I was so excited to hear what Alan Levine had to say about story telling and how important it is for our young children to be able to do. Stories can be told in so many different ways, so it is crucial that teachers display more than just the stories told in books. Incorporating First Nations content into the classroom through oral storytelling is one way, and another way is by telling stories digitally. There are numerous different apps and tools that you can browse through to see what best suits the story you want to tell.
I went through the DS 106 website and tried a few of those ways of storytelling, but I found them to be quite confusing and the type of story I wanted to share was difficult to create using those assignments.
I used PhotoPeach to create my digital story. It was so much easier to understand and navigate. It is in the form of a slide show video where you can add captions to each slide as well as music. My story is about my dog Zoe, and the journey we’ve had together over the past 10 months. Hope you enjoy it as much as I do! 🙂
Here is my PhotoPeach story:
I read a blog post that Kelly Koshinsky posted recently, and it really hit home for me. We were introduced to a man named Spencer West through a group presentation during our ESPY 400 class, and his story is so amazing. He has no legs, yet he climbed the highest mountain in Africa. If you haven’t had the chance to look him up, do it! Kelly posted a great video about him making an inspiration speech, and the part that resonated with me the most was when he said the part about not being afraid to ask for help – that it is not a sign of weakness, but rather a characteristic that makes for a strong leader.
I have always had trouble asking for help because I didn’t want to seem weak. I wanted to be able to do everything on my own, but the reality is, nobody can go through life alone, for it makes for a very sad and lonely life. I just recently realized this during my internship. As teachers, we need to build strong support groups with one another where we can lean on each other when we need a little help. We can learn so much from one another. Once I began to ask for help, life got a little but easier, and a lot more enjoyable.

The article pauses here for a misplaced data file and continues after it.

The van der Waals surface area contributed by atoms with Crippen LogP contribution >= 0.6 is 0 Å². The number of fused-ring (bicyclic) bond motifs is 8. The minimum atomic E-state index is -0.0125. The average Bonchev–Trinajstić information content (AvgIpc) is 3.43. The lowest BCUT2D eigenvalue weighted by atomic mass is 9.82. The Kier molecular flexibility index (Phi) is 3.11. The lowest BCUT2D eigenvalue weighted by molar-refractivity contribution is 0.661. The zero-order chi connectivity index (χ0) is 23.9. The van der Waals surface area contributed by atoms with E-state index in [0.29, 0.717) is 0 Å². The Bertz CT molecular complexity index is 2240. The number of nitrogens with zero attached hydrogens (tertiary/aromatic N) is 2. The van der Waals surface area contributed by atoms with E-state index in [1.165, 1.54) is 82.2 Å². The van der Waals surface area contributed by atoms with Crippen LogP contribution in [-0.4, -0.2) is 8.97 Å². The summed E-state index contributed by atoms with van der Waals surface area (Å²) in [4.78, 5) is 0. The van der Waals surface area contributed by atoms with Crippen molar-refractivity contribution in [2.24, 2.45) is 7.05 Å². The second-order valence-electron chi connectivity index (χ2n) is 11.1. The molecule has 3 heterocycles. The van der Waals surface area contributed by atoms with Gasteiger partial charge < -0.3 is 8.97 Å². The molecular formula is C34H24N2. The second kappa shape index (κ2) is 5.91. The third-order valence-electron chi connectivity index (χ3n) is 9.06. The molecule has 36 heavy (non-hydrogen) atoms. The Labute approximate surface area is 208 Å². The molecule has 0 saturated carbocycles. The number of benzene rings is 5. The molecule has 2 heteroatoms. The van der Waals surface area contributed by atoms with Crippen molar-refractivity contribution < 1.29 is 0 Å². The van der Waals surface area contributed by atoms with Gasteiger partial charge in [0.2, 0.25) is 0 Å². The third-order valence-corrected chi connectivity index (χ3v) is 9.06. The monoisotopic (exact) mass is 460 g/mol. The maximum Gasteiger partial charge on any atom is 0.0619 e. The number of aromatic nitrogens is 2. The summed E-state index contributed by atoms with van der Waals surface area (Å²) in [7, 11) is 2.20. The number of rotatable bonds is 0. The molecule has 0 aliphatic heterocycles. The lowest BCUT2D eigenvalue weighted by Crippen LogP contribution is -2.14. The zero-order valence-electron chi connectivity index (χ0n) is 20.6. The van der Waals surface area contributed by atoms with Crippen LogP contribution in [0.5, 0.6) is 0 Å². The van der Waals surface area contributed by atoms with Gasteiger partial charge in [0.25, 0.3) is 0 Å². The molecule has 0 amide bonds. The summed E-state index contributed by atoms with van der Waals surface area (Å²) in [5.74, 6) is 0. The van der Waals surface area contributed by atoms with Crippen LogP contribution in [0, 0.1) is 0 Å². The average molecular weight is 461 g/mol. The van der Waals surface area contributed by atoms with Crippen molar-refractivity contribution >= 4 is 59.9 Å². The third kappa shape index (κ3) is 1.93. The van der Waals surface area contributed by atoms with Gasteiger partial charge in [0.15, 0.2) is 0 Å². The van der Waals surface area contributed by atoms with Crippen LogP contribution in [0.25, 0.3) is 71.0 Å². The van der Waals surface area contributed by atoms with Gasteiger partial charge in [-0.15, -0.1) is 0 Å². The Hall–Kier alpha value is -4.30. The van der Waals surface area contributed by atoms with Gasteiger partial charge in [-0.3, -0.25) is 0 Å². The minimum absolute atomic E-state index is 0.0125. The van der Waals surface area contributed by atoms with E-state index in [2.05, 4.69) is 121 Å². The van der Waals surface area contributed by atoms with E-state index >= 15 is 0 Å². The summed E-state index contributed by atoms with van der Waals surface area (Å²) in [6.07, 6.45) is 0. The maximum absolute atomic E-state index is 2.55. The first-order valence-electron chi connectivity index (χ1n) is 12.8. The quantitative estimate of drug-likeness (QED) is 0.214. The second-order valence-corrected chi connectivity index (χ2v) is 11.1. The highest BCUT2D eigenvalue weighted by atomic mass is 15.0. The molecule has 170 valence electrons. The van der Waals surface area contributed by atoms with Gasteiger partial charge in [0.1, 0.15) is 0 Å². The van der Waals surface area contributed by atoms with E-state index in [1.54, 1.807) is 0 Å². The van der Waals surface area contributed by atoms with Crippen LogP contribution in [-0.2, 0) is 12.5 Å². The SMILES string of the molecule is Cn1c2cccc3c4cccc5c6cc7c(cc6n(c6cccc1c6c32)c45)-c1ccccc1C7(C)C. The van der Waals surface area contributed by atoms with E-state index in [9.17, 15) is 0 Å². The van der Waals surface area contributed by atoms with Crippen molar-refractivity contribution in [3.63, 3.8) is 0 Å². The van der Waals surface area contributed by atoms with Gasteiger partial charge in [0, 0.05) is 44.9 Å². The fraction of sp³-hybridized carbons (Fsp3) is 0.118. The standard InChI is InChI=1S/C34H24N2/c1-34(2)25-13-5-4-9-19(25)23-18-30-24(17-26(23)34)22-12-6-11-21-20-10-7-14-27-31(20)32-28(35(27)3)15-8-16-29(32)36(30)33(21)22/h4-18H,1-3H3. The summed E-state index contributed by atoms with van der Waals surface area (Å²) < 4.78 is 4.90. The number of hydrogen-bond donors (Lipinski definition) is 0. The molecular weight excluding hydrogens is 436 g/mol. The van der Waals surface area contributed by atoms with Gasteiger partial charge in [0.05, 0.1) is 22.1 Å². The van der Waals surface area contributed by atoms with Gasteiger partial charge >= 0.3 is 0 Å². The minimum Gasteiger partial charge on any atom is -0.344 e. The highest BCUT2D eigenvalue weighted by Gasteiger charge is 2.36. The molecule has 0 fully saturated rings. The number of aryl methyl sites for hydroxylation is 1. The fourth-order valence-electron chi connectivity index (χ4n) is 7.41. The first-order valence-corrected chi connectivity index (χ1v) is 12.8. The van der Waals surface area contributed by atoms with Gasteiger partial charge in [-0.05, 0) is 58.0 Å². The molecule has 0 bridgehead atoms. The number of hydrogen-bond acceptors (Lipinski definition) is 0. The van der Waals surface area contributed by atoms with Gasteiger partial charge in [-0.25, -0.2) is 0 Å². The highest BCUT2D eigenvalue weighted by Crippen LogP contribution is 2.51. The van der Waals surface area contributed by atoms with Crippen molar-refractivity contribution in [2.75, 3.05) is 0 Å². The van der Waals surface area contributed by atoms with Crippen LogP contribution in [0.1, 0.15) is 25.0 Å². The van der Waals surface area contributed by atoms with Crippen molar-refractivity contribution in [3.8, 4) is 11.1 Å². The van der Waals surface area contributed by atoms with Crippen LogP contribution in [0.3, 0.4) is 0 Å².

We need to empower our students to ask for help, because like me, there will be so many young people who think they should be able to do it alone. It doesn’t happen overnight, and at times I still struggle with it, but the more we do it, the more beneficial it is.
One of the “Tech Tasks” for my online ECMP 355 class was to type your name into Google and see what comes up. Not one of the Danielle Carey’s on the first page of results was me. Either this is because my name is so common, or it’s because I’m not very active in the digital world. I do, however, have accounts on Facebook, Twitter, Google Plus, WordPress, About Me, Instagram, Pinterest, and other various sites.
Since my first year of the education program, my professors were constantly telling us to privatize our Facebook accounts and other online communities we were active in. They didn’t make having digital footprints seem like a positive thing – it scared us more than reassured us. After George Couros brought up the importance of having a positive digital identity, it made me think about it differently. One day I will Google my name and I will come up… one day!
I decided to make a profile on About Me, but I’m still not sure exactly how it’s supposed to work. I finally got used to my blog, and now I need to figure out this one! We should constantly push ourselves to grow by learning new things, and I guess this is one way of doing just that. Within minutes of making my profile, people were viewing it. This makes me a tiny bit skeptical, but the fact that it’s a professional site, makes me more at ease – plus, it’s kind of exciting!